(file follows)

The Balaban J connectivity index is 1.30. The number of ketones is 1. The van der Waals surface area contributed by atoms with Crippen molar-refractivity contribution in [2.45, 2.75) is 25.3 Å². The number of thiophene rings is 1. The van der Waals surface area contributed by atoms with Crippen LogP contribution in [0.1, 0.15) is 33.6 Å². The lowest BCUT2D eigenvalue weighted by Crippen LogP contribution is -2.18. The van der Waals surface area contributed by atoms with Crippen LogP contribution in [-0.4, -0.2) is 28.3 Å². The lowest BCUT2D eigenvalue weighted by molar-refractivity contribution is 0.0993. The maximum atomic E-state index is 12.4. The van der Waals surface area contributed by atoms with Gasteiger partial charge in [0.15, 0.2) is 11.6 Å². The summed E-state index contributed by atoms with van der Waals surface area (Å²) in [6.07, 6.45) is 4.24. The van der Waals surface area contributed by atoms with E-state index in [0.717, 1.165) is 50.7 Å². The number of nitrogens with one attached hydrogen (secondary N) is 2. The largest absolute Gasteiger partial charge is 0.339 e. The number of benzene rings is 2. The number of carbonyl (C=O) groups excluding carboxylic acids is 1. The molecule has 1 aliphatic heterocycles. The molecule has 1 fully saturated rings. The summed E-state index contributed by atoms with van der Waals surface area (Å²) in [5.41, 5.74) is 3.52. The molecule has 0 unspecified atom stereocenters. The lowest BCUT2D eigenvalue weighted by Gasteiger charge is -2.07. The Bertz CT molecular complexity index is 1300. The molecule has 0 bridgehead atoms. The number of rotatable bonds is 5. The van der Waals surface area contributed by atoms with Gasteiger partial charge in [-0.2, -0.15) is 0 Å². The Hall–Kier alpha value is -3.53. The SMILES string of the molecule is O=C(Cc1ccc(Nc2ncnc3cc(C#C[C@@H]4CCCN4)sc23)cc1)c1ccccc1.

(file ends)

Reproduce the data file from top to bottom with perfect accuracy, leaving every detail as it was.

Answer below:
The Balaban J connectivity index is 1.30. The number of ketones is 1. The van der Waals surface area contributed by atoms with Crippen molar-refractivity contribution in [2.45, 2.75) is 25.3 Å². The number of thiophene rings is 1. The van der Waals surface area contributed by atoms with Crippen LogP contribution in [0.1, 0.15) is 33.6 Å². The lowest BCUT2D eigenvalue weighted by Crippen LogP contribution is -2.18. The van der Waals surface area contributed by atoms with Crippen LogP contribution in [-0.4, -0.2) is 28.3 Å². The lowest BCUT2D eigenvalue weighted by molar-refractivity contribution is 0.0993. The maximum atomic E-state index is 12.4. The van der Waals surface area contributed by atoms with Gasteiger partial charge in [0.15, 0.2) is 11.6 Å². The summed E-state index contributed by atoms with van der Waals surface area (Å²) in [6.07, 6.45) is 4.24. The van der Waals surface area contributed by atoms with E-state index in [0.717, 1.165) is 50.7 Å². The number of nitrogens with one attached hydrogen (secondary N) is 2. The largest absolute Gasteiger partial charge is 0.339 e. The number of benzene rings is 2. The number of carbonyl (C=O) groups excluding carboxylic acids is 1. The molecule has 1 aliphatic heterocycles. The molecule has 1 fully saturated rings. The summed E-state index contributed by atoms with van der Waals surface area (Å²) in [5.41, 5.74) is 3.52. The molecule has 0 unspecified atom stereocenters. The lowest BCUT2D eigenvalue weighted by Gasteiger charge is -2.07. The Bertz CT molecular complexity index is 1300. The molecule has 0 bridgehead atoms. The number of rotatable bonds is 5. The van der Waals surface area contributed by atoms with Gasteiger partial charge in [-0.2, -0.15) is 0 Å². The Hall–Kier alpha value is -3.53. The SMILES string of the molecule is O=C(Cc1ccc(Nc2ncnc3cc(C#C[C@@H]4CCCN4)sc23)cc1)c1ccccc1.